Give yourself a hard deadline and stick to it. Beyond just choosing a final date, break down your objectives into small, actionable tasks and block off time on your calendar to work on them. Without making time to reach goals, it’s easy to let them slide.
You don’t have to look very hard to find terrible Twitter accounts. The signs of a bad account are easy to spot: hashtags on every other word, robotic tweets devoid of any emotion and tone-deaf promotional copy. Unfortunately, on a platform that offers so much potential for engagement, few companies have truly learned how to refine their strategy and use Twitter effectively. Don’t fall into this trap. Your firm is better than that! Sit down, pull up your Twitter account and double check that you’re not making any of these common Twitter mistakes:
Twitter isn’t all about you. The point of social media is to build community and allow for two-way conversation. If you’re using Twitter just as a megaphone for your ideas, no one is going to want to follow you. Interact with your followers, and avoid tweeting only promotional content. Throw in interesting content from other sources that relate to or support your message.
More so than any other social media platform, Twitter feels cluttered. It’s a constant stream of thoughts and conversation, and if you’re not engaged in it regularly, your voice is going to get lost. The only way to grow and engage your followers is to tweet consistently. Try to tweet at least three times a day, even if it’s just the same idea reworded.
Twitter only gives you 140 characters to work with, so you might think that it’s impossible to make a mistake here. Wrong! It turns out that there is, in fact, a tweet length sweet spot (say that five times fast). Too short, you risk writing a message that’s not engaging enough. Too long and it’s difficult to retweet, so followers will either alter your message or skip retweeting altogether. Aim for around 100 characters. I know, I know…100 characters?! You are used to writing 1,000 words, but we don’t live in that world anymore.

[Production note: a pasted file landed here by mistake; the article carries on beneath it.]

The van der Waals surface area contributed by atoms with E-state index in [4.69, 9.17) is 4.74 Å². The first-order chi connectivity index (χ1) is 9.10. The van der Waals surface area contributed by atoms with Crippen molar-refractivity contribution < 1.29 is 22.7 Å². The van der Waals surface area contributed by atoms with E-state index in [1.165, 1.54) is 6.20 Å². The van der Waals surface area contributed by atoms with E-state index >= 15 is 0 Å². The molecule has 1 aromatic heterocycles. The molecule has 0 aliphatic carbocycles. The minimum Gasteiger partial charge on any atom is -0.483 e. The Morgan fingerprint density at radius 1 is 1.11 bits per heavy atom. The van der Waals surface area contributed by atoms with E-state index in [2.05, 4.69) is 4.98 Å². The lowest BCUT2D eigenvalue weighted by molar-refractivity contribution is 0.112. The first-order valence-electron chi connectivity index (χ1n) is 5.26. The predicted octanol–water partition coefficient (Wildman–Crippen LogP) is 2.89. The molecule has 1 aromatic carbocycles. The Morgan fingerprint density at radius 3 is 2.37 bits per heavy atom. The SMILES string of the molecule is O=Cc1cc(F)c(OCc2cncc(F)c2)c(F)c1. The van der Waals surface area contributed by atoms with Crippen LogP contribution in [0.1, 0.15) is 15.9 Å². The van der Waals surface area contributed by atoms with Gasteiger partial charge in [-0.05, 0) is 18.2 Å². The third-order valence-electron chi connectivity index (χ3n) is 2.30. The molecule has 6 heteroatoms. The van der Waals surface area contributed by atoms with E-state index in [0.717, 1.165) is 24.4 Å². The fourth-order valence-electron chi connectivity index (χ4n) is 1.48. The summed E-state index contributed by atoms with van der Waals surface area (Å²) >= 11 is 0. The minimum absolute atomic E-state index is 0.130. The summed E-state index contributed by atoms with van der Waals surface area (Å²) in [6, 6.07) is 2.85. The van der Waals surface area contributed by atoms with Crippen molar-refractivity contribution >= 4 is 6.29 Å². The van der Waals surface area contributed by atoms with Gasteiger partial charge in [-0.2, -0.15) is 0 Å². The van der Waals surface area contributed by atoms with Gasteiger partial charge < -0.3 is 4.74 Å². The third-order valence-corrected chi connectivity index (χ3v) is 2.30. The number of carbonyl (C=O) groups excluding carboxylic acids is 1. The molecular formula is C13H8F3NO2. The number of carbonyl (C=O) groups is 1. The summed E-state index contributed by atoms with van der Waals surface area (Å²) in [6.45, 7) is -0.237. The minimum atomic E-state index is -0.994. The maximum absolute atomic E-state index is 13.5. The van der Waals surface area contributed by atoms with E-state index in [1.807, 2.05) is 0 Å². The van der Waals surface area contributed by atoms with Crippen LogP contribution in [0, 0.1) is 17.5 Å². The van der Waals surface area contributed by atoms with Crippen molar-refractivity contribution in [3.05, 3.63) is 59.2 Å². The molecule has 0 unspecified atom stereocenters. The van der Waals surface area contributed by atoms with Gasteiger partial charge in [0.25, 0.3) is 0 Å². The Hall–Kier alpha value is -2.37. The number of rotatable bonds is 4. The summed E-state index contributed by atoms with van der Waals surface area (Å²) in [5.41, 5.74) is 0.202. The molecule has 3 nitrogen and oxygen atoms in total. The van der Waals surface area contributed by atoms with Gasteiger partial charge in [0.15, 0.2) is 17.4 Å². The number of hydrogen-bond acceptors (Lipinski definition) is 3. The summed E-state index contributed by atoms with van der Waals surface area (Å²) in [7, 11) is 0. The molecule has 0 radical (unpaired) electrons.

Whether it’s a date, a friend or a coworker, no one likes a desperate person. In the same way, no one likes a desperate Twitter account. Tweeting at people asking directly for a follow, constantly retweeting someone, or tweeting the exact same message over and over again are all bad ideas. It makes you look like a spam account, rather than the great firm that you are. Don’t do it!
Ah, hashtags. This seems to be the issue that stumps people the most. It’s tempting to pack as many hashtags as possible into every tweet, or to piggyback on any popular hashtag regardless if it’s related your brand. The bottom line: pick a maximum of three relevant hashtags per tweet. If you’re not convinced that this is a better strategy, read number four on this list again.
Twitter has come a long way from its beginnings as an SMS-based network. Pictures and video are the norm on the platform now, and it’s no wonder why: tweets with images see two times the engagement. It really is true that a picture is worth a thousand words—or at least 140 characters.
At a recent Turnaround Management Association (TMA) Breakfast Leadership Series event, Richard G. Reinis, the CEO and General Counsel of Krispy Kreme’s parent company, shared his first-hand experiences. He spoke about his involvement in the planning, fundraising, staffing and marketing of a start-up business that grew into the largest Krispy Kreme franchise in the country, and which survived a significant reduction. Read on for a few of our takeaways on building, staffing and marketing a successful business.
Clearly defining your overall mission for your business is vital; it will affect every aspect of your company from the leadership structure to individual employees’ goals. This vision should answer the question of why customers and clients should prefer a world with your company in it, rather than one without, and should provide an overall mission for every member of the company to aspire toward.
During his presentation, Reinis described the main types of employees that work at the average Krispy Kreme location – cashiers, the people making and handling the doughnuts, technicians ensuring that the glazing conveyor belt is working properly, and janitors. If asked which job was the most important, many people might say the technician or the cashier; few would say the janitor. But if a customer had a great experience buying a doughnut, and then saw a filthy bathroom, they probably wouldn’t be coming back. Reinis emphasized that every single position in a company is vital to the company’s overall vision. From the CEO to IT to maintenance, each should be treated as such, both in terms of expectations and respect.
Finding your central branding message is closely tied to the first step of articulating your vision. From the start, the Krispy Kreme brand made itself unique with its freshly-made doughnuts. Cooked and glazed on-site, customers could see the whole process from start to finish. This became the central branding theme of the franchise, with every location flashing, “Fresh Hot Now!” signs to draw in more customers. Once you’ve identified the main value your business provides to customers and clients, find a way to integrate that value into your marketing, making it synonymous with your company and services.